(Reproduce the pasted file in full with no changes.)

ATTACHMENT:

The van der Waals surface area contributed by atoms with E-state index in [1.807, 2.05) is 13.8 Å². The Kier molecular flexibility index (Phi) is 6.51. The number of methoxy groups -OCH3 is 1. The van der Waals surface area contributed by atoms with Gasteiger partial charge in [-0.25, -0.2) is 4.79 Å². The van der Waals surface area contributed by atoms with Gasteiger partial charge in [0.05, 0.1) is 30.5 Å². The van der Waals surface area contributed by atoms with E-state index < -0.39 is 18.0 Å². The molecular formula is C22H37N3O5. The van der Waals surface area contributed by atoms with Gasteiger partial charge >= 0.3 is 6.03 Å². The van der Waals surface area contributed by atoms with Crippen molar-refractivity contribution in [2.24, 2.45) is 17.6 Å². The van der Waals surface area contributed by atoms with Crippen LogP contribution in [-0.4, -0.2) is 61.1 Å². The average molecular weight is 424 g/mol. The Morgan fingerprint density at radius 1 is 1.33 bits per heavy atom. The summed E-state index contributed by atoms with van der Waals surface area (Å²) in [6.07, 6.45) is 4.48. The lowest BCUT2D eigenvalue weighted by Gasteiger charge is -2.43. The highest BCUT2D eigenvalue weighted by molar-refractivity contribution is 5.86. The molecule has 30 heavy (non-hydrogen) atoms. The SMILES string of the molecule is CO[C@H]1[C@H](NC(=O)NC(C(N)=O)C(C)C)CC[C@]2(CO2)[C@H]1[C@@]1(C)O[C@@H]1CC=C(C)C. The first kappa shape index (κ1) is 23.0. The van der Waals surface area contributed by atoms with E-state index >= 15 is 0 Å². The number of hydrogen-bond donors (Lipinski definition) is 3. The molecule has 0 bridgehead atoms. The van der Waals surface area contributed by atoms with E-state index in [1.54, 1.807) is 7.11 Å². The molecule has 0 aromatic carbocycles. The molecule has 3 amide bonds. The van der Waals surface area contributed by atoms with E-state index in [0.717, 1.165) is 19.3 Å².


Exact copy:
The van der Waals surface area contributed by atoms with E-state index in [1.807, 2.05) is 13.8 Å². The Kier molecular flexibility index (Phi) is 6.51. The number of methoxy groups -OCH3 is 1. The van der Waals surface area contributed by atoms with Gasteiger partial charge in [-0.25, -0.2) is 4.79 Å². The van der Waals surface area contributed by atoms with Gasteiger partial charge in [0.05, 0.1) is 30.5 Å². The van der Waals surface area contributed by atoms with E-state index < -0.39 is 18.0 Å². The molecular formula is C22H37N3O5. The van der Waals surface area contributed by atoms with Gasteiger partial charge >= 0.3 is 6.03 Å². The van der Waals surface area contributed by atoms with Crippen molar-refractivity contribution in [2.24, 2.45) is 17.6 Å². The van der Waals surface area contributed by atoms with Crippen LogP contribution in [-0.4, -0.2) is 61.1 Å². The average molecular weight is 424 g/mol. The Morgan fingerprint density at radius 1 is 1.33 bits per heavy atom. The summed E-state index contributed by atoms with van der Waals surface area (Å²) in [6.07, 6.45) is 4.48. The lowest BCUT2D eigenvalue weighted by Gasteiger charge is -2.43. The highest BCUT2D eigenvalue weighted by molar-refractivity contribution is 5.86. The molecule has 30 heavy (non-hydrogen) atoms. The SMILES string of the molecule is CO[C@H]1[C@H](NC(=O)NC(C(N)=O)C(C)C)CC[C@]2(CO2)[C@H]1[C@@]1(C)O[C@@H]1CC=C(C)C. The first kappa shape index (κ1) is 23.0. The van der Waals surface area contributed by atoms with E-state index >= 15 is 0 Å². The number of hydrogen-bond donors (Lipinski definition) is 3. The molecule has 0 bridgehead atoms. The van der Waals surface area contributed by atoms with E-state index in [1.54, 1.807) is 7.11 Å². The molecule has 0 aromatic carbocycles. The molecule has 3 amide bonds. The van der Waals surface area contributed by atoms with E-state index in [0.717, 1.165) is 19.3 Å².